In 1882 a country girl disappears from a small Hungarian village. The inhabitants suggest that she was murdered by the Jews. Everything is done to accuse them before the trial. A study in ... See full summary »
Georg Wilhelm Pabst
A group of German infantrymen of the First World War live out their lives in the trenches of France. They find brief entertainment and relief in a village behind the lines, but primarily ... See full summary »
Georg Wilhelm Pabst
In post-war Vienna, occupied by the Allies, four sergeants representing each of the occupying nations (USA, England, France, Soviet Union) patrol in the same Jeep. One day they are given ... See full summary »
Mid-aged married truck driver falls in love with a young waitress he meets while making a break on a long trip. They try to make it work, but she can't get a decent job or place to stay in ... See full summary »
This war drama film is a German-Austrian project in black-and-white and released in 1955. It was produced by the Austrian film company Cosmopol-Film GmbH. The film depicts the last days of the war, especially the last ten days in Hitler's life and the overall atmosphere in his Berlin bunker in April 1945. The film starts with young German Army captain Wüst making his way among the rubble of Berlin's buildings toward Hitler's bunker. Out of a group of four men, only captain Wüst and a sergeant make it alive into the bunker. They are on a desperate mission to see Hitler and request urgent reinforcements for their commander, General Busse, who's in charge of the northern Kurland Army defending the Wriezen area. Despite several attempts by captain Wüst to personally see Hitler, he is stonewalled by the commanding generals. For the next ten days, Wüst will remain in Hitler's bunker, as a liaison officer between Hitler's headquarters and general Busse. He will witness the final days of the ...Written by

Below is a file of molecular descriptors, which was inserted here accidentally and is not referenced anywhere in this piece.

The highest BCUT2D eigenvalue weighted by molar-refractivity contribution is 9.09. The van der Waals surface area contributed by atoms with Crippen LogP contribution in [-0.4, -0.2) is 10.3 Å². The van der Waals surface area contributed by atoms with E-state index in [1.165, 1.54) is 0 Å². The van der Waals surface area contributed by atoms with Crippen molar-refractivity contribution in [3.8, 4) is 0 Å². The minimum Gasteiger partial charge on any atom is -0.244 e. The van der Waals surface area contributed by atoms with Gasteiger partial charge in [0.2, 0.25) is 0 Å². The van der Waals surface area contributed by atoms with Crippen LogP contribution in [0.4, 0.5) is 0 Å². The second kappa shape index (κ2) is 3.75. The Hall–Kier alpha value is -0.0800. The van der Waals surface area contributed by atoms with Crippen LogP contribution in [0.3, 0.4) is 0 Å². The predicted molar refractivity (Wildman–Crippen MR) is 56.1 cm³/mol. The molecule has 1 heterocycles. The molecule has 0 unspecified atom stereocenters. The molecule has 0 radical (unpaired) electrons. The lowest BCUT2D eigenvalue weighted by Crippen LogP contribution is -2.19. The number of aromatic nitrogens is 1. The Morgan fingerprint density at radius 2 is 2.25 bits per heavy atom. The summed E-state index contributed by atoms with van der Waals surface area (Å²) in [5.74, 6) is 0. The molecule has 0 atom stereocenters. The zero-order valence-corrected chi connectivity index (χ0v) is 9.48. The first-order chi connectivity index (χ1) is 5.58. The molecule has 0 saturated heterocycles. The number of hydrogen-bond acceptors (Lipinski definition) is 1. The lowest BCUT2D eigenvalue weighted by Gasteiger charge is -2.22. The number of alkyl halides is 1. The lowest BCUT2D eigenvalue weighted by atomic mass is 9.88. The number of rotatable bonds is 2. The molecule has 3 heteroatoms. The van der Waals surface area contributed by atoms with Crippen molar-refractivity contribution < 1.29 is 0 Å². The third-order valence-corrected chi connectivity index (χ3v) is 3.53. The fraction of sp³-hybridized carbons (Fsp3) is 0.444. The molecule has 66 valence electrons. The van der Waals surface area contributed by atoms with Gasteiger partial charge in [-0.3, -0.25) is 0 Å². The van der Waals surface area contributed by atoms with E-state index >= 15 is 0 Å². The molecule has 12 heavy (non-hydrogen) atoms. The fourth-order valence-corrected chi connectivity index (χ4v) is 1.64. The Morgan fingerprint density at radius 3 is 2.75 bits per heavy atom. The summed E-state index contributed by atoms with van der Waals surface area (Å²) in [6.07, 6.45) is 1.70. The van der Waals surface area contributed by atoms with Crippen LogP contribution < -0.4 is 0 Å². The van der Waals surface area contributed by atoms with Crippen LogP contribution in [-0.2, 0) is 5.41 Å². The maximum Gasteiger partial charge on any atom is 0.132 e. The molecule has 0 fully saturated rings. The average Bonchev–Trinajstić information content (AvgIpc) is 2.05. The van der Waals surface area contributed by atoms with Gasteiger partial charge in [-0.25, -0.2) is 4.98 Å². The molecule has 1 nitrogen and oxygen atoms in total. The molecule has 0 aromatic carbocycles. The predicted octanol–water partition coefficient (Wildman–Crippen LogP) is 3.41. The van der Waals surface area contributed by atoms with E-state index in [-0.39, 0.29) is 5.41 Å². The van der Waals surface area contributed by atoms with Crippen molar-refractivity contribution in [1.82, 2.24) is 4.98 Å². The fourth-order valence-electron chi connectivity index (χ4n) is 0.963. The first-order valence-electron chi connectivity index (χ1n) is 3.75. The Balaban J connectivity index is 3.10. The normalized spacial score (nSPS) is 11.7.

Traudl Junge, Adolf Hitler's "last" secretary, was interviewed by Michael Mussmano several times; part of her recollections were included in his "Ten Days to Die" from which this film is adapted. In Junge's memoirs, "Until The Final Hour," she says that Mussmano helped arrange for her to spend two weeks in Austria advising the director during filming, for which she was paid DM1500. See more »
I saw this obscure German film in Toronto in 1956, my first exposure to Oskar Werner. A "sleeper" of a movie for me, but so long ago and it seems never to be seen again. The topic has been treated many times but never, I think, to such effect. The last days in the bunker are entirely through the wondering subjective eyes of Werner, as Captain Wuest, a rather unimportant guardsman. Hitler and his henchmen are always kept at a distance, the way Wuest views them from his station, and what stands out in my memory is the finale of a drunken champagne party as though in celebration of something, but in reality as their means to forget the impending doom looming ahead as the Russians can be heard closing in. The problem with films portraying famous or infamous people is that they are almost always unbelievable because we are unwilling to suspend our disbelief, aware that they are actors up there trying to imitate the unknowable. Here, at least for the English speaking audience, the problem does not arise, we understand only through subtitles, and we hear the characters speaking in their own language. And, thank God, it is in black and white. The impact of the film stays with me still, and of course, Werner was a major revelation.
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